I had a little time to kill this time – so decided to dig a little deeper into the problem.
"The device will not be used for a ReadyBoost cache because it does not exhibit uniform performance across the device. Size of fast region: 80 MB."
Not too helpful….
Now the drive that worked with ReadyBoost previously wasn’t being accepted any more. Assuming the drive wasn’t damaged in any way – something must have changed for Vista to think that the drive wasn’t good enough.
Digging a little deeper I decided to change the policy for the hardware interface attached to the card – changing it from “Optimize for quick removal” to “Optimize for performance”. You can find these properties by Opening Explorer -> Right clicking on the drive you want to optimise -> Properties -> Hardware. You’ll need to select and double click the actual hardware drive (use the drive type to guide you – ie CF, SD, xD, etc) to open the properties of the device. First you’ll need to click on the UAC enabled Change settings button on the General tab to elevate into Admin, then select the Policies tab (depicted).
Now generally you should only do this for Hard Drives if your machine is connected to a UPS – otherwise you’ll run the risk of data corruption – but ReadyBoost includes a number of features that protect against cache corruption. Enabling “Optimize for Performance” should be pretty safe – in a worst case scenario – the cache will fail and Vista will fall back to the standard HD.
You’ll need to reboot after making the change to the device properties. After rebooting the ReadyBoost property page for the drive greeted me with the option of enabling ReadyBoost on the device.
Now some external memory manufacturers do use slower components in the assembly of their cards – so it might not work for you – but it’s worth a shot if you want to improve the performance of your machine and you happen across a flashdrive in the sales.
You can find a good introduction into how to setup your system for use with ReadyBoost at Tom Archer’s old msdn blog here – unfortunately the images are no longer available. His new blog can be found here.
From what I’ve read SP1 for Windows Vista includes many fixes and enhancements to the ReadyBoost feature on Vista. I’ve not managed to get it installed here yet – there’s a few problems with it’s x64 support…
If you’ve not seen or heard about Microsoft Surface yet then you need to visit: http://www.microsoft.com/surface/
Prepare to be gob-smacked!
It’s slated to hit the high-street at the end of this year (2007 for future readers) and the rumour mill put the price somewhere in the region of 5,000-10,000 USD.
If it works anything like the demos suggest, and there’s no reason why it wouldn’t with the functionality available in supporting devices (mobile phones, cameras, PDA’s, etc), then it will change the way we interact – no only with computers but with each other.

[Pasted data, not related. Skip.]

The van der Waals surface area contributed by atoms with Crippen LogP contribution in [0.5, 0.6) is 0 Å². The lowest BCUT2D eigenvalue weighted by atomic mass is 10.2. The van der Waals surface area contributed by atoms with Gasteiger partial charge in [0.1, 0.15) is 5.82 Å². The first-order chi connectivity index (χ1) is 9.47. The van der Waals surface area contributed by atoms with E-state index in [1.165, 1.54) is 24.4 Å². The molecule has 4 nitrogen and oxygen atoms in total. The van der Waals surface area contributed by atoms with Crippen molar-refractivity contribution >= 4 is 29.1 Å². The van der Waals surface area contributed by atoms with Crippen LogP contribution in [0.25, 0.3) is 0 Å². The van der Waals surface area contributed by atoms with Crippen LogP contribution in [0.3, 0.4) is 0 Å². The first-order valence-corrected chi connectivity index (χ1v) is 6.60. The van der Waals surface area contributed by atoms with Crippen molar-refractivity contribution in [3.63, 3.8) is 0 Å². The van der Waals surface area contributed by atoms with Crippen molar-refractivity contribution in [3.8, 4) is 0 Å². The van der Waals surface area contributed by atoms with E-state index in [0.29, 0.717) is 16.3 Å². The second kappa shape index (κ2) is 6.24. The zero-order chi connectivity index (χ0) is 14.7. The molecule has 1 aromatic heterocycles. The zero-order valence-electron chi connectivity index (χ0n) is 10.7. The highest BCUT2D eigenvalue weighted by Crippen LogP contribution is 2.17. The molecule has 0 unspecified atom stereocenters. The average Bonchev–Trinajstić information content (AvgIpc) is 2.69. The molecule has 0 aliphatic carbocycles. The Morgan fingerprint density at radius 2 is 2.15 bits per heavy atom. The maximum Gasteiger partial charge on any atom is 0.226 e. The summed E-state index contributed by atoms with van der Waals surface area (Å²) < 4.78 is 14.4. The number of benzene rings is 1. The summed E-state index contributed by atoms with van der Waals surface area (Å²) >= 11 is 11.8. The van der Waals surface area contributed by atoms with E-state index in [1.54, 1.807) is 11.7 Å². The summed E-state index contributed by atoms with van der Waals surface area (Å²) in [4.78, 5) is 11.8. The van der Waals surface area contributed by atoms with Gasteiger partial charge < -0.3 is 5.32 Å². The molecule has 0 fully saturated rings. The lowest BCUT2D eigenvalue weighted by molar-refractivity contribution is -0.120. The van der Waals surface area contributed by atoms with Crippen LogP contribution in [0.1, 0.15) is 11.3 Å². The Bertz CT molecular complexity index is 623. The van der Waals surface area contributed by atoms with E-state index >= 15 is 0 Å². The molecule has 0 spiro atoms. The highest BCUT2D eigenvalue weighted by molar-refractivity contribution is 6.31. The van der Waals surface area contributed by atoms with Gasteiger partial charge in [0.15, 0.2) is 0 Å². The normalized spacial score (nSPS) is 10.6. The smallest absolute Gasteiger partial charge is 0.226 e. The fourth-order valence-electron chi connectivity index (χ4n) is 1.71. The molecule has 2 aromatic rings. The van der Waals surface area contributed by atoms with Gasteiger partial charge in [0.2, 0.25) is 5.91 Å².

I’m a people watcher plain and simple. From the age of 15 I’ve always sat on a park bench off to one side and watched how people communicate with each other; both with the words they use and with the non-verbal body language.
An interesting twist however is how people communicate when the visual clues are removed – and here the blogging world is an interesting study.
I’ve found that the words people use to say something say far more about them than people realise. Language gives far more away about a persons emotional state, their upbringing, how they perceive their status in the eyes of their peers and what they think about themselves.
The words, and importantly the combination of words they use, shed light on their anxieties, fears, hopes and their internal mental-emotional state. By picking up on these clues you have an insight into their inner-world.
As people get older, their perspectives change – they feel the passing of the years and as they subconsciously look back on their life. It’s a natural process of getting older and starting to see the sprinklings of grey.
Often people try to reinvent themselves in someway – and an interesting example of this is a recent post by Scoble. Robert is a very popular blogger who, while he was at Microsoft, helped change the way that Microsoft deal with the outside world. Microsoft owe a large debt to his abilities and, personally, I feel that during his time there he led the revolution that brought us Microsoft 2.0. A major upgrade on the beast that was.
With the passing of the years Robert has moved onto pastures new and appears to be trying to develop more the creative side of his talents. Many of which you can see in the interviews he did on the MSDN Channel9 site.
The Internet – the blogging world in particular – is struggling with a thorny issue. The issue is one of reputation. People are inherently social animals and reputation matters. Usually reputation has bounds and is constrained; Fred has a reputation for people a great plumber, Angelo is known for his selfless energies spent with work in the society. This doesn’t mean that you would ask Fred his opinion on the best way to make puff-pastry.